William had many excellent qualities, but his long life of exile and hardship had made him niggardly and narrow. He was unable to rise to the great opportunity which lay before him of creating out of the Dutch and Belgian provinces a strong and united state. Two hundred and fifty years of political separation and widely differing experiences had caused the two kindred populations on this and that side of the Scheldt to grow apart in sentiment and tradition. This difference was still further accentuated by strong divergence in religious creed. Further, one-third of the Belgian provinces was inhabited by a Walloon population divided from the Flemings by racial characteristics and their use of a Romance instead of a Teutonic dialect. All these things William was inclined to ignore. He drew up a constitution, which was accepted unanimously by the Dutch, but was rejected by the Belgians, because it contained provisions for liberty of Worship. The king, however, by a subterfuge declared that the fundamental law had been approved. The new constitution, therefore, started badly, and it was soon evident that William intended to make his will prevail, and to carry out his projects for what he conceived the social, industrial and educational welfare of the kingdom regardless of the opposition of Belgian public opinion. The Belgians had many grievances. Their representation in the states general was exactly equal to that of the Dutch, though their population was in the proportion of seven to five. With the help of the official vote of ministers the Dutch were thus able to have a perpetual majority. The whole machinery of government was centralized at the Hague, and Dutchmen filled nearly all the principal posts. The attempt of the king to enforce the official use of the Dutch language, and the foundation of the so-called philosophical college at Louvain helped to exacerbate the growing discontent. The rapid advance of Belgium in industrial and manufacturing prosperity, due largely to the stimulus of William's personal initiative, did nothing to bring north and south together, but rather increased their rivalry and jealousy, for the Dutch provinces had neither manufactures nor iron- and coal-mines, but were dependent on agriculture and sea-borne commerce for their welfare. Such clashing of interests was sure to produce alienation, but the king remained apparently blind to the signs of the times, and the severe enforcement of a harsh law restricting freedom of the press led suddenly in 1830 to a revolt (see BELGIUM), which, beginning at Brussels at the end of August, rapidly spread over the whole country. The Dutch were almost without striking a blow expelled from the country, the strongly fortified seaport of Antwerp alone remaining in their hands. Had the king consented at once to the administrative autonomy of Belgium, and appointed the prince of Orange governor of the southern Netherlands, it is probable that the revolt might have been appeased. At the first there was undoubtedly a strong body of public opinion in favour of such a compromise, and the house of Orange had many adherents in the country. William, however, was too proud and too obstinate to lend himself to such a course. He appealed to the powers, who had, in 1815, created and guaranteed the independence of the kingdom of the Netherlands. By the treaty of the eighteen articles, however, concluded at London on the 2gth of June 1831, the kingdom of Belgium was recognized, and Leopold of Saxe-Coburg was elected king. William refused his assent, and in August suddenly invaded Belgium. The Belgian forces were dispersed, and the Dutch would have entered Brussels in triumph but for the intervention of the French. Still, however, William declined to recognize the new throne, and he had behind him the unanimous support of Dutch public opinion. For nine years he maintained this attitude, and resolutely refused to append his signature to the treaty of 1831. His subjects at length grew weary of the heavy expense of maintaining a large military force on the Belgian frontier and in 1839 the king gave way. He did so, however, on favourable terms and was able to insist on the Belgians yielding up their possession of portions of Limburg and Luxemburg, which they had occupied since 1830.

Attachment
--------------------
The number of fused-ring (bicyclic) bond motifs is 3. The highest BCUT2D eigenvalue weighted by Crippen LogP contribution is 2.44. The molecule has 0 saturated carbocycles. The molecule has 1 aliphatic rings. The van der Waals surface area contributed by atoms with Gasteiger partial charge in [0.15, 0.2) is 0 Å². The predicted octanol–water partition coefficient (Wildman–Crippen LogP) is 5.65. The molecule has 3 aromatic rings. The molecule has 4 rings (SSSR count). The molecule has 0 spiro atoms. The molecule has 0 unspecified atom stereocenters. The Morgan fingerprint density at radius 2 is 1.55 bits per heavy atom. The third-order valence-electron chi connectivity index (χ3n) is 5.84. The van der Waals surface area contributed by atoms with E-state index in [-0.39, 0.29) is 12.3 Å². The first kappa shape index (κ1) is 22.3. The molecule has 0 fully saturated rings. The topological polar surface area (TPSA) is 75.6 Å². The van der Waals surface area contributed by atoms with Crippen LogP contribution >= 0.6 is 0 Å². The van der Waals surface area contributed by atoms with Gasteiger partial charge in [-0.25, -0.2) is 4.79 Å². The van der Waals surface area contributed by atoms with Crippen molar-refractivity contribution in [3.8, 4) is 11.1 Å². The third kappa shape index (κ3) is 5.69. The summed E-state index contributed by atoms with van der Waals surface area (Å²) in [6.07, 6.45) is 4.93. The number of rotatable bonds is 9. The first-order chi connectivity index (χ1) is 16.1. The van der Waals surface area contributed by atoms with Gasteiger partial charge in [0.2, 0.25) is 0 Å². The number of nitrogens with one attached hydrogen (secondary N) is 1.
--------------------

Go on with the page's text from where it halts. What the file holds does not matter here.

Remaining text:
A cry now arose in Holland for a revision of the fundamental law and for more liberal institutions; ministerial responsibility was introduced, and the royal control over finance diminished. William, however, disliked these changes, and finding further that his proposed marriage with the countess d'Oultremont, a Belgian and a Roman Catholic, was very unpopular, he suddenly abdicated on the 7th of October 1840. After his abdication he married the countess and spent the rest of his life in quiet retirement upon his private estate in Silesia. He died in 1844.
See L. Jottsand, Guillaume d'Orange ayant son avbnement au trone des Pays-Bas; E. C. de Gerlache, Histoire du royaume des PaysBas depuis 1814 jusqu'en 1830 (3 vols., Brussels, 1842); W. H. de Beaufort, De eerste regeeringsjaren van Koning Willem I. (Amsterdam, 1886); H. C. Coienbrander, De Belgische Om-wenteling (The Hague, 1905) ; T. Juste, Le Soulevement de la Hollande en 1813 et lafondation du royaume des Pays-Bas (Brussels, 1 870); and P. Blok, Geschiedenis der Nederlandsche Volk, vols. vii. and viii. (Leiden, 1907-1908).
Note - this article incorporates content from Encyclopaedia Britannica, Eleventh Edition, (1910-1911)